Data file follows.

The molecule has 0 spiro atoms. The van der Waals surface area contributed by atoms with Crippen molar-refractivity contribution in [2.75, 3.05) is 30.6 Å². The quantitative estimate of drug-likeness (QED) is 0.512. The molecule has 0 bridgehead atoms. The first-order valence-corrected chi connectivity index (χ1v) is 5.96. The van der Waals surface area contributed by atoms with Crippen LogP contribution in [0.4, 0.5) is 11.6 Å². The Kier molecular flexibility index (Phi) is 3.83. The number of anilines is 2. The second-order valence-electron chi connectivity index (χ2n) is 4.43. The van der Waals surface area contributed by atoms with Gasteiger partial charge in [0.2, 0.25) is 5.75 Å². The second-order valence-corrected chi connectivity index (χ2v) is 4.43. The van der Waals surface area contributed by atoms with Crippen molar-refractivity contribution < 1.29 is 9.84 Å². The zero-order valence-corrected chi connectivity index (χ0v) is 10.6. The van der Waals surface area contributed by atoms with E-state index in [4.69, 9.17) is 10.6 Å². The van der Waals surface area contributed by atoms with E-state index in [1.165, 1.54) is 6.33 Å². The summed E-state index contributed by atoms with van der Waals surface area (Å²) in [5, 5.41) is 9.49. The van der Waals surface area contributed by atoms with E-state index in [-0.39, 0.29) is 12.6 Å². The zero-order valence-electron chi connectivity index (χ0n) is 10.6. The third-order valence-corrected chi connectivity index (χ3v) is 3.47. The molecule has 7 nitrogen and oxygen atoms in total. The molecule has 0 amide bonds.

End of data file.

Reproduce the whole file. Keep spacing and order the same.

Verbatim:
The molecule has 0 spiro atoms. The van der Waals surface area contributed by atoms with Crippen molar-refractivity contribution in [2.75, 3.05) is 30.6 Å². The quantitative estimate of drug-likeness (QED) is 0.512. The molecule has 0 bridgehead atoms. The first-order valence-corrected chi connectivity index (χ1v) is 5.96. The van der Waals surface area contributed by atoms with Crippen LogP contribution in [0.4, 0.5) is 11.6 Å². The Kier molecular flexibility index (Phi) is 3.83. The number of anilines is 2. The second-order valence-electron chi connectivity index (χ2n) is 4.43. The van der Waals surface area contributed by atoms with Gasteiger partial charge in [0.2, 0.25) is 5.75 Å². The second-order valence-corrected chi connectivity index (χ2v) is 4.43. The van der Waals surface area contributed by atoms with Crippen molar-refractivity contribution < 1.29 is 9.84 Å². The zero-order valence-corrected chi connectivity index (χ0v) is 10.6. The van der Waals surface area contributed by atoms with E-state index in [4.69, 9.17) is 10.6 Å². The van der Waals surface area contributed by atoms with E-state index in [1.165, 1.54) is 6.33 Å². The summed E-state index contributed by atoms with van der Waals surface area (Å²) in [5, 5.41) is 9.49. The van der Waals surface area contributed by atoms with E-state index in [-0.39, 0.29) is 12.6 Å². The zero-order valence-electron chi connectivity index (χ0n) is 10.6. The third-order valence-corrected chi connectivity index (χ3v) is 3.47. The molecule has 7 nitrogen and oxygen atoms in total. The molecule has 0 amide bonds.